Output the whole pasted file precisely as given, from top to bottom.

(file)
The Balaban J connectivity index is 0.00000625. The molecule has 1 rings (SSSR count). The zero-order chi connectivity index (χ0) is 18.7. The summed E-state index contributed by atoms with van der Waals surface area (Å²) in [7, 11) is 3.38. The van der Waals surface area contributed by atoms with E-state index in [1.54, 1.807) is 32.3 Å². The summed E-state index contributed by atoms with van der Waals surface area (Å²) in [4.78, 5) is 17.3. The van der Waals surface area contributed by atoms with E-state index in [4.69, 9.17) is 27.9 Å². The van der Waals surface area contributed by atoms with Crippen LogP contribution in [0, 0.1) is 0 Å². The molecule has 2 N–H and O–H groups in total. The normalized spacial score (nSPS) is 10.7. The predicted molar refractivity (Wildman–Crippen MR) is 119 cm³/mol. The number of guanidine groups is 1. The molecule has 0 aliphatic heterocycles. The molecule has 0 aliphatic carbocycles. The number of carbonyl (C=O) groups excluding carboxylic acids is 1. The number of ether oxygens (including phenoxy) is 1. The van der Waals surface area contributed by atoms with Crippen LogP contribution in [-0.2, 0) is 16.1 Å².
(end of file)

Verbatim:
The Balaban J connectivity index is 0.00000625. The molecule has 1 rings (SSSR count). The zero-order chi connectivity index (χ0) is 18.7. The summed E-state index contributed by atoms with van der Waals surface area (Å²) in [7, 11) is 3.38. The van der Waals surface area contributed by atoms with E-state index in [1.54, 1.807) is 32.3 Å². The summed E-state index contributed by atoms with van der Waals surface area (Å²) in [4.78, 5) is 17.3. The van der Waals surface area contributed by atoms with E-state index in [4.69, 9.17) is 27.9 Å². The van der Waals surface area contributed by atoms with Crippen LogP contribution in [0, 0.1) is 0 Å². The molecule has 2 N–H and O–H groups in total. The normalized spacial score (nSPS) is 10.7. The predicted molar refractivity (Wildman–Crippen MR) is 119 cm³/mol. The number of guanidine groups is 1. The molecule has 0 aliphatic heterocycles. The molecule has 0 aliphatic carbocycles. The number of carbonyl (C=O) groups excluding carboxylic acids is 1. The number of ether oxygens (including phenoxy) is 1. The van der Waals surface area contributed by atoms with Crippen LogP contribution in [-0.2, 0) is 16.1 Å².